The debate over whether or not to send a cruise missile or two into Syria and spank Bashar al-Assad for adding chemical weapons to his bloody arsenal of putting down the revolt in Syria has overshadowed the continuing battle in Egypt for control of the political future. In both situations there is an alarming paradox for most Western observers: there seem to be no good guys wearing white hats, like in an early John Wayne movie. The al-Assad clan has run a security-based dictatorship that, like Saddam Hussein, tortured and killed opponents. But the major opposition, at least at this point in the ongoing civil war, includes a number of extremists who would be as bad a choice to take over. As the American experience in both Iraq and Afghanistan well demonstrates, the friendly (to us) leaders we would like to install (and did with impunity in the old days) do not work out so well these days.

Egypt may not be today’s top story coming out of the Middle East, but it is hardly a stable situation. An article just out in the New Yorker by Joshua Hersh illustrates the clear objective of the Muslim Brotherhood to de-secularize Egypt. Those who came to power around Morsy were not very brotherly brothers and created a backlash by attempting to muscle out those who were not of their ideology. One of the people interviewed for the article was Iman Ezzeldin, director of Egypt’t National Library, where thousands of manuscripts are preserved. She was unceremoniously fired by the Morsi regime, which attempted to put Brotherhood members in key cultural posts. Here is what Hersch provides:

“The Brotherhood has a grudge against culture,” said Ezzeldin, who in addition to her role at the Library is also a professor of drama at Ain Shams University. She wore a green blouse and pearl earrings that dangled from her ears like elongated teardrops. A secular Muslim, she proclaims her right to keep her hair uncovered if she wants, and have a drink every now and then should she choose to; she saw the Brotherhood as a threat to her very way of life. “The whole country was suffocating under them.”

“Some people said the Brotherhood was going to protect the archives, but ‘protection’ is not in the vocabulary of the Muslim Brotherhood,” Ezzeldin said. In fact, as she saw it—in a view shared by many of her peers—the Brotherhood wanted to control the Library and Archives in order to gain access to sensitive national-security documents, and to censor or alter records and artifacts. “In the Archives, you have some very important material, if you believe the rumors, and I do,” she said. “There’s information about land ownership disputed by Turkey, and the border with Sudan, and other things. They also wanted all of the archives about the Brotherhood itself.”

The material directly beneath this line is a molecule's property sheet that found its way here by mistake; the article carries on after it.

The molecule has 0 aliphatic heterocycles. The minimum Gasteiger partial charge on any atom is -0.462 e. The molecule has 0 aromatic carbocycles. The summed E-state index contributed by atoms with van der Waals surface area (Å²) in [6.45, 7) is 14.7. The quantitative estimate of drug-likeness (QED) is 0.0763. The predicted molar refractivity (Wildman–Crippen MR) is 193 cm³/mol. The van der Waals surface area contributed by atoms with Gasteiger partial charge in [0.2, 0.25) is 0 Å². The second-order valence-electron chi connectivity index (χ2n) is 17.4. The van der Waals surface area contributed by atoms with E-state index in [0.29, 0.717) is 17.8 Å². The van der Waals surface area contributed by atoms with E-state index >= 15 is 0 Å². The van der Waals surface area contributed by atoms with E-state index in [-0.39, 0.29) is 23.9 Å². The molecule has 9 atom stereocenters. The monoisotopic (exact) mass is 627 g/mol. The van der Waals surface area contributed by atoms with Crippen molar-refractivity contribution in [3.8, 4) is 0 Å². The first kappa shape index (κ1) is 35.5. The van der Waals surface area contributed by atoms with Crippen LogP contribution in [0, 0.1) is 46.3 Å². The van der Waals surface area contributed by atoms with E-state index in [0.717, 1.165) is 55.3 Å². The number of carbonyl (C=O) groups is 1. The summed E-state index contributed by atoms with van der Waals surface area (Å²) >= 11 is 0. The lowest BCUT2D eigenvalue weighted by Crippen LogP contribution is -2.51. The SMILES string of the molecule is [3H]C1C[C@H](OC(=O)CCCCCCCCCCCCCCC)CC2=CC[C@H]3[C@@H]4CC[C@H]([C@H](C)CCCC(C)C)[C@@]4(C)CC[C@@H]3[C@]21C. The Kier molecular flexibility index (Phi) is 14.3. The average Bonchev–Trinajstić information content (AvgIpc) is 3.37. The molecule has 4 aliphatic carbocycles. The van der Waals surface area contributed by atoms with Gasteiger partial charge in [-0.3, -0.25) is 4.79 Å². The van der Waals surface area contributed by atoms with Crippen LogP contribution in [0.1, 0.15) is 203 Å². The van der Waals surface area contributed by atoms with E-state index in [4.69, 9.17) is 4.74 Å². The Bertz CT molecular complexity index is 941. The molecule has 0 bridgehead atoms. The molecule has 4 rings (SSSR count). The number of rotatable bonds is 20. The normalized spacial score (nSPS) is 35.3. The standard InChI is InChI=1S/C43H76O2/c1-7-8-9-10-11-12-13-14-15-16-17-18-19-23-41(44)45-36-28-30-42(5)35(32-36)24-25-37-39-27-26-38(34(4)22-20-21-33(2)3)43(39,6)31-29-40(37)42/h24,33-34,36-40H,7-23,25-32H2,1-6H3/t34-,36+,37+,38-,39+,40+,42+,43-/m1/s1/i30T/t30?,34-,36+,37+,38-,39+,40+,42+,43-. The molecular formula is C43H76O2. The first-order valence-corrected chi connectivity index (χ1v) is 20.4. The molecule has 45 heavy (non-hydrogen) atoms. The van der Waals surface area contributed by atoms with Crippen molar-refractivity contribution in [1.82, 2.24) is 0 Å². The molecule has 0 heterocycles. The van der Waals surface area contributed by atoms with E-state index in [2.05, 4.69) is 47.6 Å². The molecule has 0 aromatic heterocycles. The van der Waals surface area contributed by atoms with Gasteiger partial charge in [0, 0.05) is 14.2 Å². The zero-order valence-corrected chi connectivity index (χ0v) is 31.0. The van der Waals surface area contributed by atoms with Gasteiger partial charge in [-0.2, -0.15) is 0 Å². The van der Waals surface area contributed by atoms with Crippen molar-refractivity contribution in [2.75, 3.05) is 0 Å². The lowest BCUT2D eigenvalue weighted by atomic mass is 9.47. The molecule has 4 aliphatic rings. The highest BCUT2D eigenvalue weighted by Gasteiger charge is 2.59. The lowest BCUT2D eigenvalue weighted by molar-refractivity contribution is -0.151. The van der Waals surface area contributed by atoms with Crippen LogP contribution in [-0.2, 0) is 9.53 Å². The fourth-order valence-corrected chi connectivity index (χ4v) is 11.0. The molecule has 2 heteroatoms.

Ezzeldin wanted to show me some of the rare manuscripts that she had worried the Brotherhood might have sought to destroy. “Most of our manuscripts are Persian, and many have depictions of the Prophet or of women or of histories from before Islam,” she said. We passed through a set of sliding glass doors and entered a cool room where the rare manuscripts were on display in specially designed cases, with carefully controlled lighting and levels of humidity—the result of a 2007 renovation and funds from a United Nations national-heritage project.

“This is one of the ones I was most worried about,” she said, as we approached a colorful Persian astrology book. It was open to a page depicting the Zodiac goddess Virgo, dressed in a bright, purple flowing robe. “They don’t believe in this, so who knows what they would do.” We moved on to some hand-drawn history books with knights riding on gold-painted horses, and a book of early fables that had been translated from Sanskrit. One told the story of a group of white rabbits who teamed up to “seek revenge on a herd of elephants who had thoughtlessly trampled upon them.” In another room, there was a giant, Mamluk-era edition of the Koran, from the fourteenth century. “I wasn’t really worried about this one,” Ezzeldin said with a wink. Then she added, “Although, I didn’t want them to give it away to their friends in Qatar.”

The Brotherhood had an agenda that many Egyptians felt was using “democracy” as a ploy to gain power and press their ideological agenda. This is not to justify the military takeover, which has been unnecessarily brutal. But, coup or non-coup, Morsi is gone and Egypt’s brief flirtation with the Muslim Brotherhood is over. In a sense the international success of the Muslim Brotherhood created a problem on the home front. They were no longer seen as home-grown Egyptian but part of a broader, even pan-Islamic, wave that could not possibly represent the diverse views of Islam in the region. Many Egyptians, even those sympathetic to the moral qualities espoused by the Brotherhood, saw that Morsi was as bad as Mubarak. For some there was no more “democracy” than there had been in the days of Ramses II or Thutmose IV.

In both Egypt and Syria the last laugh is Machiavelli’s. The tendency to use a power base to coerce others into a narrow ideological frame and to crack down on legitimate opposition was around a long time before Mubarak, Morsi, Saddam Hussein and Bashar al-Assad. It is impossible for anyone to be brotherly when intolerance, even if softened by a grudging semi-tolerance, is built into an agenda. Military takeovers, like retaliating bomb for bomb, trample ethics for the sake of expediency. Who has the right kind of peace-making bleach to whiten the black hats in this current political nightmare? If anyone has an answer to that, I will take off my hat to you.